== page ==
As a more practical example, you might write a simple program to count words and characters in a file:

main = do txt <- getContents
          print (length txt, length (words txt))

This works fine on small test files up to a couple megabytes, but it's noticeably sluggish on 10meg file, and if you try to run it on a 100meg file, it'll slowly but surely start gobbling up all available memory. Again, the problem is that -- even though the file contents are read lazily into txt -- because txt is used twice, the entire contents are read into memory as a Haskell String type (a memory-inefficient representation of large blocks of text) when, say, length txt is evaluated, and none of that memory can be freed until length (words txt) has also been computed.

Note that:

main = do txt <- getContents
          print $ length txt


main = do txt <- getContents
          print $ length (words txt)

both run quickly in constant space even on big files.

As a side note, fixing the above space leak normally involves rewriting the computation so the characters and words are counted with one pass through the contents, so the compiler can determine that the contents of the file that have already been processed do not need to be kept around in memory until the end of the computation. One possible solution is:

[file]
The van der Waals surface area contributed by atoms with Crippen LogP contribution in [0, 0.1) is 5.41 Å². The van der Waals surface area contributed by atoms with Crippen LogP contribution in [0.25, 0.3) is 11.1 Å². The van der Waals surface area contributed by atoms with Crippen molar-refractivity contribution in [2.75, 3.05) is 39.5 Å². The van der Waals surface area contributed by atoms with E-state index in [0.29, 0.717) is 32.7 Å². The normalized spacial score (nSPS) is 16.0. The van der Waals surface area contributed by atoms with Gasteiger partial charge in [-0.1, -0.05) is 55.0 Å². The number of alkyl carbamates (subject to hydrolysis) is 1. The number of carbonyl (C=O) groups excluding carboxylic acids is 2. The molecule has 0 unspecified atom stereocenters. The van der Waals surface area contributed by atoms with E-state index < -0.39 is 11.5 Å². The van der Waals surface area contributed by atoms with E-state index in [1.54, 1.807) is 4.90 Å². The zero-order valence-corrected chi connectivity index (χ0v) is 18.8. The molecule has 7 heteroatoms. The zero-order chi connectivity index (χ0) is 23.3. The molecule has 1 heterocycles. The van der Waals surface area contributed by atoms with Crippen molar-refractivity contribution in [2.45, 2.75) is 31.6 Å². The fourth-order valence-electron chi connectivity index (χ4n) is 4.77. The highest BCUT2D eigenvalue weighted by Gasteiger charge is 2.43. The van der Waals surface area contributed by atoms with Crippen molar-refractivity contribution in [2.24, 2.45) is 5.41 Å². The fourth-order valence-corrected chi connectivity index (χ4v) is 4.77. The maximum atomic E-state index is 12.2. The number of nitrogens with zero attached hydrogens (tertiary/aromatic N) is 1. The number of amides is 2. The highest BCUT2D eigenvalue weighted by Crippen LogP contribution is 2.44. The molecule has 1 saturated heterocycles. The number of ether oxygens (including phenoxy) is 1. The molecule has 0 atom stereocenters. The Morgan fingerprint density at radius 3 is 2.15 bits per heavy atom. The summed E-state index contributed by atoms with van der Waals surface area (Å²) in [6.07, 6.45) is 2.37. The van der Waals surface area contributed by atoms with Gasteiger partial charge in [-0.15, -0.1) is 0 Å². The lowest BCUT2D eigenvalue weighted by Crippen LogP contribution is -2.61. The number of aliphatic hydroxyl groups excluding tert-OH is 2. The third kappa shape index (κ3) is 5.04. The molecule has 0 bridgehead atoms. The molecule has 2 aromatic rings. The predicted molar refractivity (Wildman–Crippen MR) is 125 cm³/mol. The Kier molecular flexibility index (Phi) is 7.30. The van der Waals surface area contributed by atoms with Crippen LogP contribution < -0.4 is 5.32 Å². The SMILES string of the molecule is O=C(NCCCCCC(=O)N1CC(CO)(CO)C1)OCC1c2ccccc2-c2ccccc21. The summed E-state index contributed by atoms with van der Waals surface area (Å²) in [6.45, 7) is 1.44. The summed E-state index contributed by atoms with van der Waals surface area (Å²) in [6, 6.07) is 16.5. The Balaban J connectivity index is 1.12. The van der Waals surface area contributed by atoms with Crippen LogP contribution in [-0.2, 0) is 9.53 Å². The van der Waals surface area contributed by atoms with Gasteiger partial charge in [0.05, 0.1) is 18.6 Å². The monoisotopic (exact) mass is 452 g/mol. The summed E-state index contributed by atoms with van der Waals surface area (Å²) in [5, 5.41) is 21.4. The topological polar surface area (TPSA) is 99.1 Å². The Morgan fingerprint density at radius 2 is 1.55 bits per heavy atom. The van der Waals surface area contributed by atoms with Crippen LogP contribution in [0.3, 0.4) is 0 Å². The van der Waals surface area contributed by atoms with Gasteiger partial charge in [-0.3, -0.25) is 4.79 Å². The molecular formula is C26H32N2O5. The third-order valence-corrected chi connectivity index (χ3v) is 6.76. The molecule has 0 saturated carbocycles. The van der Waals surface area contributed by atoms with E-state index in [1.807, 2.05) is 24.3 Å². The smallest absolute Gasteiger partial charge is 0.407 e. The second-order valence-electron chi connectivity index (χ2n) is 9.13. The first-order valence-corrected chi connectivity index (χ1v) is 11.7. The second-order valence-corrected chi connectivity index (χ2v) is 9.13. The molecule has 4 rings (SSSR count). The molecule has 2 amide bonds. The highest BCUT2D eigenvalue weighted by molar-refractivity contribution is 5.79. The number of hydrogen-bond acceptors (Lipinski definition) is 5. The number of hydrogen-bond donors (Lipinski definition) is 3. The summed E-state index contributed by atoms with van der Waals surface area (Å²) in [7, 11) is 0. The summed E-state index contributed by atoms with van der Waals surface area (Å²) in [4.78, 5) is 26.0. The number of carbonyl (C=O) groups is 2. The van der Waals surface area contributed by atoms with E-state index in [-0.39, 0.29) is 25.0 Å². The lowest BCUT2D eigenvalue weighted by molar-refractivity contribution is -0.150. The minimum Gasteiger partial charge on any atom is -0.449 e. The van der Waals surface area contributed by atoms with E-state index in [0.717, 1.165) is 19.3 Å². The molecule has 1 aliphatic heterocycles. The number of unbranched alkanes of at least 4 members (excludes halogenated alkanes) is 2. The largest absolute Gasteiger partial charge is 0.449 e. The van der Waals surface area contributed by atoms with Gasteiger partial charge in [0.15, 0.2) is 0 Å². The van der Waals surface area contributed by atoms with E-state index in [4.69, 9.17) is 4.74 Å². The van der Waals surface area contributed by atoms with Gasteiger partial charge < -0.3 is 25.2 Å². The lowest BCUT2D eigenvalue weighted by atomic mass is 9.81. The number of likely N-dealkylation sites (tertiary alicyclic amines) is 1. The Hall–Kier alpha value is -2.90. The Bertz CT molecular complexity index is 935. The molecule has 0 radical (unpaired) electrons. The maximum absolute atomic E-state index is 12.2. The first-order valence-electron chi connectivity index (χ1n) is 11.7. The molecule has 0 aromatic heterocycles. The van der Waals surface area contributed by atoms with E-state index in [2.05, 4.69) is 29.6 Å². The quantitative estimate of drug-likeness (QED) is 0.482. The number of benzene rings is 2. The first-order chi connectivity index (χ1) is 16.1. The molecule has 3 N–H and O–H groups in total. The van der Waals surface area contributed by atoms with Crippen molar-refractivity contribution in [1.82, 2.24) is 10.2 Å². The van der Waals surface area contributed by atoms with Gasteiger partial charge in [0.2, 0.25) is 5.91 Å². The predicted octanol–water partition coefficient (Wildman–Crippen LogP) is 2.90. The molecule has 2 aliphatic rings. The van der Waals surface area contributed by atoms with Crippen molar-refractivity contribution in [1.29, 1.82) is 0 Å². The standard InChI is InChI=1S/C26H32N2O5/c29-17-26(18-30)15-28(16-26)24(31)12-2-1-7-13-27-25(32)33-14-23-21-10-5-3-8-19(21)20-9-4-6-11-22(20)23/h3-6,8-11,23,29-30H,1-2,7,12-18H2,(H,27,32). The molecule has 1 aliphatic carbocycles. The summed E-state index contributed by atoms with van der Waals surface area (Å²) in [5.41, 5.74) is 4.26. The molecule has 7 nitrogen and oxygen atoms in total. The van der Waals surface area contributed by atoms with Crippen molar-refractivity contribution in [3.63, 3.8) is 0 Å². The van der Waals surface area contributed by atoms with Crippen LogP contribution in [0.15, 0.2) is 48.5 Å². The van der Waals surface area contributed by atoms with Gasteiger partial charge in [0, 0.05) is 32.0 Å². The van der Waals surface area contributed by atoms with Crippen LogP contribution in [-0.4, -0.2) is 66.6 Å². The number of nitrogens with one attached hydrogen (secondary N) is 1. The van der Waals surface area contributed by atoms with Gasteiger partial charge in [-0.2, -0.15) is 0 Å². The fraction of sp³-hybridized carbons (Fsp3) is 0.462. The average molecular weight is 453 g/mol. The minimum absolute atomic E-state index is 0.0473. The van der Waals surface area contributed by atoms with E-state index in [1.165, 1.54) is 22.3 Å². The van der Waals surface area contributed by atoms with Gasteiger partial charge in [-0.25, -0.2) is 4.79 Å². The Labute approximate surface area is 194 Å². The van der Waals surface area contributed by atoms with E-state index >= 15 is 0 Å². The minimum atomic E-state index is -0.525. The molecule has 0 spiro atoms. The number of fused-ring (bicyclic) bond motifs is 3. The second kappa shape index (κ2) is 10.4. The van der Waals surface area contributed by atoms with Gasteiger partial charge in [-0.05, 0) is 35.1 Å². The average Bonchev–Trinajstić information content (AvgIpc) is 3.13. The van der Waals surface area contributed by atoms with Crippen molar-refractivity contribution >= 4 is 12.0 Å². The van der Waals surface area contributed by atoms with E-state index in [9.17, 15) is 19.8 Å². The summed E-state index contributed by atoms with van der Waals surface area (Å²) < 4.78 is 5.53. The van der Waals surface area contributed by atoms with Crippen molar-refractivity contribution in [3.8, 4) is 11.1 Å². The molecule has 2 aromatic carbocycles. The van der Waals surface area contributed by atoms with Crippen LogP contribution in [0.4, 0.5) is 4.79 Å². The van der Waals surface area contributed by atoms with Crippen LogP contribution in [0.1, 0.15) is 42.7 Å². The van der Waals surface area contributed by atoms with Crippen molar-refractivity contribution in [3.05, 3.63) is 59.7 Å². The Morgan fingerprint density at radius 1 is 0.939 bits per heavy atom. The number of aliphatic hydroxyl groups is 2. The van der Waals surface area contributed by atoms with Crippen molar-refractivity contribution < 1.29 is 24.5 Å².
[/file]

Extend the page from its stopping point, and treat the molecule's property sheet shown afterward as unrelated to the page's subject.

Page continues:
{-# LANGUAGE BangPatterns #-}

import Data.List
import Data.Char

charsWords :: String -> (Int, Int)
charsWords str = let (_, chrs, wrds) = foldl' step (False, 0, 0) str
                 in (chrs, wrds)
  where step (inWord, cs, ws) c =
          let !cs' = succ cs
              !ws' = if not inWord && inWord' then succ ws else ws
              !inWord' = not (isSpace c)
          in (inWord', cs', ws')

main = do txt <- getContents
          print $ charsWords txt

The complexity of this solution (use of bang (!) patterns and an explicit fold instead of length and words) illustrates how tough space leaks can be, especially for new Haskell programmers. And it's not at all obvious that using foldl' instead of foldl makes no difference (but using foldr or foldr' would be a disaster!), that the bangs before cs' and ws' are critical to avoid a space leak, but that the bang before inWord' isn't (though it slightly improves performance), etc.

  • Thanks! I finally understood space leaks beyond "Don't keep too many thunks!" Jun 26 '18 at 21:16
  • Stumbled upon this question/answer once again. This is a really good answer. Big thanks! Mar 21 at 12:36

A space leak occurs when a computer program uses more memory than necessary. In contrast to memory leaks, where the leaked memory is never released, the memory consumed by a space leak is released, but later than expected. * Source